Recovery from ice – the way out, reconnecting with family & culture

Recovery from Ice help is available recovery is possible

Crystal methamphetamine (ice) can be a tough drug to stop. It’s a lot easier with help, but fear, shame and stigma often deter people from seeking the support they need. QNews spoke to Rosie and her Mum, Gloria, about their experience with ice. Rosie previously developed a dependency on ice over six years. But with the support of Gloria, her family and reconnecting with her Culture, Rosie has found her way home. Rosie shares her empowering story, highlighting the importance of family and the reconnection back into her Culture as vital for her path to recovery. Help is available, and recovery is possible.

Rosie and Gloria live in a regional Queensland city. Rosie is a First Nations woman, a mother and a lesbian.

*Names have been changed for privacy.

Rosie: I never realised ice was a problem for me until I started to get close to another woman. I soon realised I wanted a relationship with Narelle. But she asked one day why my kids lived with Mum. It might sound stupid, but until that moment, it never seemed an issue. I realised then I had a problem and needed a way out. So, I risked everything and told Narelle the truth.

The kids used to stay with their Nan on weekends when I partied, and as I got sillier and sillier, they ended up just staying there. I did things that endangered my kids and I lost my job. By the time they moved in permanently with Mum, my kids no longer trusted me.

I must be the luckiest woman in the world because Narelle asked if she could help. We moved in together, ready for love to conquer all. But that never happened. Much as I wanted the relationship, I wanted the drug more. And I couldn’t cope with the headaches, vomiting and depression. We couldn’t do it alone. After about three months of me promising to never use ice again, but constantly sneaking off and doing it, Narelle decided things had to change. She suggested we ask Mum for help. The three of us sat down for a yarn. I think Mum was waiting for it.

Gloria: I knew one day she’d ask for help. I did what I could before then. I helped out with the kids and then eventually took them full time. But I knew nothing about drugs except that they were destroying my little girl. You just don’t expect it to happen in your family.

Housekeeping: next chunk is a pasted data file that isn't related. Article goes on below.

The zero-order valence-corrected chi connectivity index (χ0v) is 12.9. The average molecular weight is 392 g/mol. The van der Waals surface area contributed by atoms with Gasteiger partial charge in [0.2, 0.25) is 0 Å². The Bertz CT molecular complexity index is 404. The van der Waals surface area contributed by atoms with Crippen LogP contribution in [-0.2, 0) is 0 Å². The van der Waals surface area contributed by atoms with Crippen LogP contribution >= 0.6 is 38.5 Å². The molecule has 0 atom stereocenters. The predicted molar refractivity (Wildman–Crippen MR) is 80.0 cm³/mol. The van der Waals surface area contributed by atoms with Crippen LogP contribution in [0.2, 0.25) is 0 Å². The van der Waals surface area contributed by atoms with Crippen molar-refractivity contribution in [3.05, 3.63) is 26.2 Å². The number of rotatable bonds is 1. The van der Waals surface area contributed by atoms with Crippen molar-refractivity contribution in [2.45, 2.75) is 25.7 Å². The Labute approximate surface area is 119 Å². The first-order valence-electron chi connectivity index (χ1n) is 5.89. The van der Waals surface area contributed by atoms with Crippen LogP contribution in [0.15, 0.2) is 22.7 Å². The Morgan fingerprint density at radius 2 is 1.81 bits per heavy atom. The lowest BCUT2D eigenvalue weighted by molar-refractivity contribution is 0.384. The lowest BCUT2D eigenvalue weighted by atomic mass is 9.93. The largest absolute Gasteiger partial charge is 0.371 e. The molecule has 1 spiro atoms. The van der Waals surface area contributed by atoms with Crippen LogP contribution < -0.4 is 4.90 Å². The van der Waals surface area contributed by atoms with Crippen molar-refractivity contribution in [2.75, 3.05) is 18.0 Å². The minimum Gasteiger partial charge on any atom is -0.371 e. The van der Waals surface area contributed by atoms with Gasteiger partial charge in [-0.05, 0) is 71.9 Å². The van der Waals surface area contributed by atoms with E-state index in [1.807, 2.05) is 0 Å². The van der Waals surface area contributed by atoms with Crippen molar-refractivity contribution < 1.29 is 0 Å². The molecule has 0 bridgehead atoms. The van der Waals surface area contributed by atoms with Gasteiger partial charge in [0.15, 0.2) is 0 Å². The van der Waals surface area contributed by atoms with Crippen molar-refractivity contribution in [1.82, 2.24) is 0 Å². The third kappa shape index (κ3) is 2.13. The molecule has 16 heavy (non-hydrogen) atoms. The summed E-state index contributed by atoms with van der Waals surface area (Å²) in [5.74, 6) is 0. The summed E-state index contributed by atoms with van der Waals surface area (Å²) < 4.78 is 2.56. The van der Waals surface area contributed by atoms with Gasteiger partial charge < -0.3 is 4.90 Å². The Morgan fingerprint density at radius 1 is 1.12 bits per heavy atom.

Rosie: Narelle and I did our best on our own for three months and got nowhere. I needed a game-changer, so I went into residential rehab for three weeks. I reckon I cried for the first week. But then I started eating properly and they encouraged me to get some routine back in my life. Three weeks without using made me think I could do this permanently. The counsellors warned it wouldn’t be easy. Ice is a difficult drug to give up. But rehab gave me the break and the professional help I needed. I couldn’t access the drug and I was away from the mob I did it with.

If I could do it for three weeks, it meant giving up forever was possible. When I came out, I attended a health service for medical help and started going to group sessions for people with drug dependence. I needed that extra support from people who understood what I was going through. Narelle was a social drinker, and Mum’s never touched a drop in her life. They struggled to understand why I needed ice.

We thought our problems were all over

Gloria: When Rosie came out of rehab, we knew she was serious about getting better and we thought our problems were all over. In a way, they were just beginning. She relapsed, over and over. Sometimes we knew why. Something happened to upset her. Other times it came out of nowhere. The one thing we noticed was that grog was always involved. I talked to Narelle and she agreed they needed alcohol out of their lives.